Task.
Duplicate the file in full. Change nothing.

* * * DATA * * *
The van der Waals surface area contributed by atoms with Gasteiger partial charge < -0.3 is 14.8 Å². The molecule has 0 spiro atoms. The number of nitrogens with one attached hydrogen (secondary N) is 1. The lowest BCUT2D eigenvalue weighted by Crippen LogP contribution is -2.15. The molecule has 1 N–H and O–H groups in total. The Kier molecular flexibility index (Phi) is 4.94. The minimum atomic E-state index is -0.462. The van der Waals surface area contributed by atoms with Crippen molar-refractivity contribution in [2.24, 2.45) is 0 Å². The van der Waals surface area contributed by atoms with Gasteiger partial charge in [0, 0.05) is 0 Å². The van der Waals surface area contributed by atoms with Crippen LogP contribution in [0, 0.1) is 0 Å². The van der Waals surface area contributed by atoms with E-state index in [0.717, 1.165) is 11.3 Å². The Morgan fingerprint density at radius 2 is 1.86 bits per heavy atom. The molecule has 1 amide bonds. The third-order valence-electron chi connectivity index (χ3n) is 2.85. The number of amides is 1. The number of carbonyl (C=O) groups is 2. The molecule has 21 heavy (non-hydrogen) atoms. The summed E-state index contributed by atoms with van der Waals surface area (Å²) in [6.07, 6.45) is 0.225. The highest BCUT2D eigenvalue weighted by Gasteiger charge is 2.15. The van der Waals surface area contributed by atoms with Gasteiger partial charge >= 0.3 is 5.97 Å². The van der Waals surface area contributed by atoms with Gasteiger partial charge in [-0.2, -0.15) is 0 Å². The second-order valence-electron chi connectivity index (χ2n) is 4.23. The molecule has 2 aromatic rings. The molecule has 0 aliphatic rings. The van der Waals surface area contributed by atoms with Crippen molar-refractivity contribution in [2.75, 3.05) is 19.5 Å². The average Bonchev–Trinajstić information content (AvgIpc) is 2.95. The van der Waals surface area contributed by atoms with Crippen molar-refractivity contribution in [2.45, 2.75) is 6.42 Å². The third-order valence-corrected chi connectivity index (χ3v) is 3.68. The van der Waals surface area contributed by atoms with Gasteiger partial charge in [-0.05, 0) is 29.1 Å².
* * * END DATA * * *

The van der Waals surface area contributed by atoms with Gasteiger partial charge < -0.3 is 14.8 Å². The molecule has 0 spiro atoms. The number of nitrogens with one attached hydrogen (secondary N) is 1. The lowest BCUT2D eigenvalue weighted by Crippen LogP contribution is -2.15. The molecule has 1 N–H and O–H groups in total. The Kier molecular flexibility index (Phi) is 4.94. The minimum atomic E-state index is -0.462. The van der Waals surface area contributed by atoms with Crippen molar-refractivity contribution in [2.24, 2.45) is 0 Å². The van der Waals surface area contributed by atoms with Gasteiger partial charge in [0, 0.05) is 0 Å². The van der Waals surface area contributed by atoms with Crippen LogP contribution in [0, 0.1) is 0 Å². The van der Waals surface area contributed by atoms with E-state index in [0.717, 1.165) is 11.3 Å². The Morgan fingerprint density at radius 2 is 1.86 bits per heavy atom. The molecule has 1 amide bonds. The third-order valence-electron chi connectivity index (χ3n) is 2.85. The number of amides is 1. The number of carbonyl (C=O) groups is 2. The molecule has 21 heavy (non-hydrogen) atoms. The summed E-state index contributed by atoms with van der Waals surface area (Å²) in [6.07, 6.45) is 0.225. The highest BCUT2D eigenvalue weighted by Gasteiger charge is 2.15. The van der Waals surface area contributed by atoms with Gasteiger partial charge >= 0.3 is 5.97 Å². The van der Waals surface area contributed by atoms with Gasteiger partial charge in [-0.2, -0.15) is 0 Å². The second-order valence-electron chi connectivity index (χ2n) is 4.23. The molecule has 2 aromatic rings. The molecule has 0 aliphatic rings. The van der Waals surface area contributed by atoms with Crippen molar-refractivity contribution in [2.75, 3.05) is 19.5 Å². The average Bonchev–Trinajstić information content (AvgIpc) is 2.95. The van der Waals surface area contributed by atoms with Crippen molar-refractivity contribution in [2.45, 2.75) is 6.42 Å². The third-order valence-corrected chi connectivity index (χ3v) is 3.68. The van der Waals surface area contributed by atoms with Gasteiger partial charge in [-0.05, 0) is 29.1 Å².